More Evidence That Austerity During Depressions Works

Sorry, no. I am being sarcastic.

From Bloomberg:

The U.K. economy shrank in the first quarter as construction output slumped, pushing Britain into its first double-dip recession since the 1970s and raising pressure on officials to salvage the recovery.

Gross domestic product contracted 0.2 percent from the fourth quarter of 2011, when it shrank 0.3 percent, the Office for National Statistics said today in London.

Last month I described Britain’s problems: GDP levels have never recovered to pre-crisis levels, the unemployment rate continues to climb from post-crisis levels, government debt level continue to climb, inflation levels are elevated, and all of these metrics are somehow worse than the situation in America. 

And now Britain is back in recession.

The bottom line here is that trying to conduct an austerity program during the depths of a recession is dangerous. Less government spending and higher taxation translates into falling incomes for many, which often translates into falling tax revenues (as is the case here), which means that “deficit reduction” just produces larger deficits. Greece is the extreme example.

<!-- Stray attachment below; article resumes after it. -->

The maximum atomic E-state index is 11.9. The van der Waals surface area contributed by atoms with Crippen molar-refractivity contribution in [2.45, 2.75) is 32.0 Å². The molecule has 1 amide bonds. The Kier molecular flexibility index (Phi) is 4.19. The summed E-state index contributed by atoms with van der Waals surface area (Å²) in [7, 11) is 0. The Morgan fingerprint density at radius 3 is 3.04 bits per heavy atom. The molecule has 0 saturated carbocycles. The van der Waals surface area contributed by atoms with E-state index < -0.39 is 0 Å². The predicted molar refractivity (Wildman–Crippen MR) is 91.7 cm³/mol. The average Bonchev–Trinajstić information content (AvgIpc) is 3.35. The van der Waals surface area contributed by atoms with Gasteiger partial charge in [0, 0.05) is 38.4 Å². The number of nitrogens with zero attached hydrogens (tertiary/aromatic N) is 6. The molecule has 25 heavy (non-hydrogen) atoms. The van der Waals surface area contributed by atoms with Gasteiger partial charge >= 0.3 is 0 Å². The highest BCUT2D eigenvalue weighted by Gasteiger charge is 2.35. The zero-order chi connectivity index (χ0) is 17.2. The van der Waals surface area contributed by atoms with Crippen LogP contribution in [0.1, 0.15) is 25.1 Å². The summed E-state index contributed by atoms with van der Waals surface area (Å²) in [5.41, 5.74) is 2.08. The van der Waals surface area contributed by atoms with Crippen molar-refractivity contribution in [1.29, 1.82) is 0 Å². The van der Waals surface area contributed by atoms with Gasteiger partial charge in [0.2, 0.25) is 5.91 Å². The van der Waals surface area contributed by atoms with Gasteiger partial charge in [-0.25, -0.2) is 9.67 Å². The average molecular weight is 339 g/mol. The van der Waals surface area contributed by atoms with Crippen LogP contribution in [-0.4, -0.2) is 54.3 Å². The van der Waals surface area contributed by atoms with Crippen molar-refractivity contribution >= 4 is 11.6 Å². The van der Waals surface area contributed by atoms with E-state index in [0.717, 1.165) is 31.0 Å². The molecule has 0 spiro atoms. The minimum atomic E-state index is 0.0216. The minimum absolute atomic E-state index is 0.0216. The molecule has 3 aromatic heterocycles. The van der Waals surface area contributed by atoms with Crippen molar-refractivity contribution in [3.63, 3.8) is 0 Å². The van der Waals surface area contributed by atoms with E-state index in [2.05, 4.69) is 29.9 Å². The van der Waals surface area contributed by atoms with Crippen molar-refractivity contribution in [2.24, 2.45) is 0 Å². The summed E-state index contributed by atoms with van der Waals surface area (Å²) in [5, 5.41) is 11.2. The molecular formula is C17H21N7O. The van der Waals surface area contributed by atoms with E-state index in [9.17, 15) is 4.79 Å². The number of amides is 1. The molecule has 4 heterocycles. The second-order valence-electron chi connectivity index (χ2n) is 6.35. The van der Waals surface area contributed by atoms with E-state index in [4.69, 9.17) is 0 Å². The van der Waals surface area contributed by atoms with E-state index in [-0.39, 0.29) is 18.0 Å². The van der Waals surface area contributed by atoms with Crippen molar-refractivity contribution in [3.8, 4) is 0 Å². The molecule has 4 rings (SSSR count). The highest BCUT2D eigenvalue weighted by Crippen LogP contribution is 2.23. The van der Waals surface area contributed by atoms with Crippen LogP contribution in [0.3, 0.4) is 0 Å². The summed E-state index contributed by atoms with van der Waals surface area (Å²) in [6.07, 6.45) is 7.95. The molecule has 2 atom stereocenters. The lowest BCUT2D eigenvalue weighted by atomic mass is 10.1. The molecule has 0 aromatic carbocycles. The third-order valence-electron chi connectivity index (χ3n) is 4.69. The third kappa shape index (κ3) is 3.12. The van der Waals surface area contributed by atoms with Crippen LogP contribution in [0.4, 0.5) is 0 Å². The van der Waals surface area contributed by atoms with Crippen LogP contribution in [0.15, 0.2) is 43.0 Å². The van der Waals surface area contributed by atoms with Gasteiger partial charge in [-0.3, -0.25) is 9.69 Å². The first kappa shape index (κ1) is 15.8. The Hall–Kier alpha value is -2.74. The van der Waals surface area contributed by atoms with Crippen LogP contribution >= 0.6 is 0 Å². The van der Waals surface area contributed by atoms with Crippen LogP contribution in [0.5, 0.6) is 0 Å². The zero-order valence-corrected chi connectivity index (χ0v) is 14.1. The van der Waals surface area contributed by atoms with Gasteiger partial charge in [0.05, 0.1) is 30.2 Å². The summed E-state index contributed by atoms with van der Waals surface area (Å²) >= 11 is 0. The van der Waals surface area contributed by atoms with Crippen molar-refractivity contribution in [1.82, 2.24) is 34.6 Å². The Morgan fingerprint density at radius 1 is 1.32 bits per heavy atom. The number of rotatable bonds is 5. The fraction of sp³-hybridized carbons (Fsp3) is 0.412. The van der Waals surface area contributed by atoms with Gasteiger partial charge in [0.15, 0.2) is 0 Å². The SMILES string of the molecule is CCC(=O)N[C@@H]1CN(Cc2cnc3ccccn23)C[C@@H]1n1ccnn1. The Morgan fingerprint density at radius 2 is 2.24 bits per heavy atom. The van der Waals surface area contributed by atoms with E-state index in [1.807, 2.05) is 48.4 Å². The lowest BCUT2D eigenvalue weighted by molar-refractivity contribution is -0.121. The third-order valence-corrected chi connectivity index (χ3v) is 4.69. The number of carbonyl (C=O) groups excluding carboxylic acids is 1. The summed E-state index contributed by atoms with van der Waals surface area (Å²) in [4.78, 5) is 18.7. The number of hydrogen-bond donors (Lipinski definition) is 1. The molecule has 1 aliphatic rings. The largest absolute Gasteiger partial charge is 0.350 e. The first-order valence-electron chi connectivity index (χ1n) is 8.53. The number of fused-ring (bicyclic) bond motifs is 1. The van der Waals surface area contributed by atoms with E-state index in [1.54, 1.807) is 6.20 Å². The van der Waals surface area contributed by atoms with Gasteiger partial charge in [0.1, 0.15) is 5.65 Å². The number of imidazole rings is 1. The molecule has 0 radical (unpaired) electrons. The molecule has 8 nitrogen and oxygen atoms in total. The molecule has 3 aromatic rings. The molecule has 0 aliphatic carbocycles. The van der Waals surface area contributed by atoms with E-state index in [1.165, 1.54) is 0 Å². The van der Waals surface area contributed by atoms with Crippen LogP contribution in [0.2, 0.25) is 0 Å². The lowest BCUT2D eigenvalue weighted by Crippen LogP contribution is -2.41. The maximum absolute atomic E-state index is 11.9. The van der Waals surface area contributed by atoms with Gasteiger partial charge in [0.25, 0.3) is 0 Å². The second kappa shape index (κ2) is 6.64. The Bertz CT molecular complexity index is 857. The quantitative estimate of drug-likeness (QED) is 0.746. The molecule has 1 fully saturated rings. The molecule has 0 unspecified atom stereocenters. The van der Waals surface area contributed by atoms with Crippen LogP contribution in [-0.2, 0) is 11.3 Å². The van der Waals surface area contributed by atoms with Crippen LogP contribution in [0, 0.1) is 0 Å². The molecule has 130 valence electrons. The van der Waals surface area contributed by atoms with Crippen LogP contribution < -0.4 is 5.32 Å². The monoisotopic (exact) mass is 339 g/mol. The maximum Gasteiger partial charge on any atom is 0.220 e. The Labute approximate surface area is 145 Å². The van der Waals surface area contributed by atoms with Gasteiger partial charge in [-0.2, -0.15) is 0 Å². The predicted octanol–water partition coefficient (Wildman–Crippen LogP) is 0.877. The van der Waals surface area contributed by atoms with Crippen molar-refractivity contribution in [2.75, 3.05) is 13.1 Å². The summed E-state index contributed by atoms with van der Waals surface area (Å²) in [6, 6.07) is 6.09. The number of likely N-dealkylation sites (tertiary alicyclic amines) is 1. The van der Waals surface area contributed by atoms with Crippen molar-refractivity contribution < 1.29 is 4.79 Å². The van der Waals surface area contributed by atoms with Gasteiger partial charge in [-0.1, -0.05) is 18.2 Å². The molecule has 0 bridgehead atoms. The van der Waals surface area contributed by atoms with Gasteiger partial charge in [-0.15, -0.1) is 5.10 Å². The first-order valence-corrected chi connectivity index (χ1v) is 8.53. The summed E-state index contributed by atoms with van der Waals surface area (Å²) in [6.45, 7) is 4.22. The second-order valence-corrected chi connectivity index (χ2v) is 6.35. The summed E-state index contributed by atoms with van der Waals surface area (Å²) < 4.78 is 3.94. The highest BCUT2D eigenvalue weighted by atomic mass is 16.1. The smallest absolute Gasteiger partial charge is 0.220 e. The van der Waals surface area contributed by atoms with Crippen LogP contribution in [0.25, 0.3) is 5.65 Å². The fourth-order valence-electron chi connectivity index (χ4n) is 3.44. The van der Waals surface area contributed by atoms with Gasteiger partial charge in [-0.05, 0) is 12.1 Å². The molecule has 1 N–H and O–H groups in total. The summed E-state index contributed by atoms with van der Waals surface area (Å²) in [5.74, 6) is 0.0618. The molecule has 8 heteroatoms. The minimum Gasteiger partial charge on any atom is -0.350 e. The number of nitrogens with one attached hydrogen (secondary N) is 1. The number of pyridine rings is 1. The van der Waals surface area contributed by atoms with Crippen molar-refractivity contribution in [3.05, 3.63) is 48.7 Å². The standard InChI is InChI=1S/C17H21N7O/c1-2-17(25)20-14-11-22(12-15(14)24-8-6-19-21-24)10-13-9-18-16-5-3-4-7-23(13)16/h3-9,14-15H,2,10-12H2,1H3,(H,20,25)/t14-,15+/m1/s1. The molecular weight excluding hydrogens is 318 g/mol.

Nations in the Eurozone that have seen the most growth have conducted the least austerity:

So what would a successful conservative economic program look like today?

Well, until the nation is out of the slump and consistently growing, it should begin and end with slashing regulation and barriers to entry so that more unemployed people can become self-employed. It could include some form of program to encourage taxpayer-funded banks to lend to people who want to start businesses, for the same reason.

While not throwing around stimulus slush money (for that tends to end up in the pockets of well-connected corporations) it would maintain spending levels, and look to redirect some spending toward more productive endeavours for instance giving small businesses tax breaks for every job they create, or every factory they open.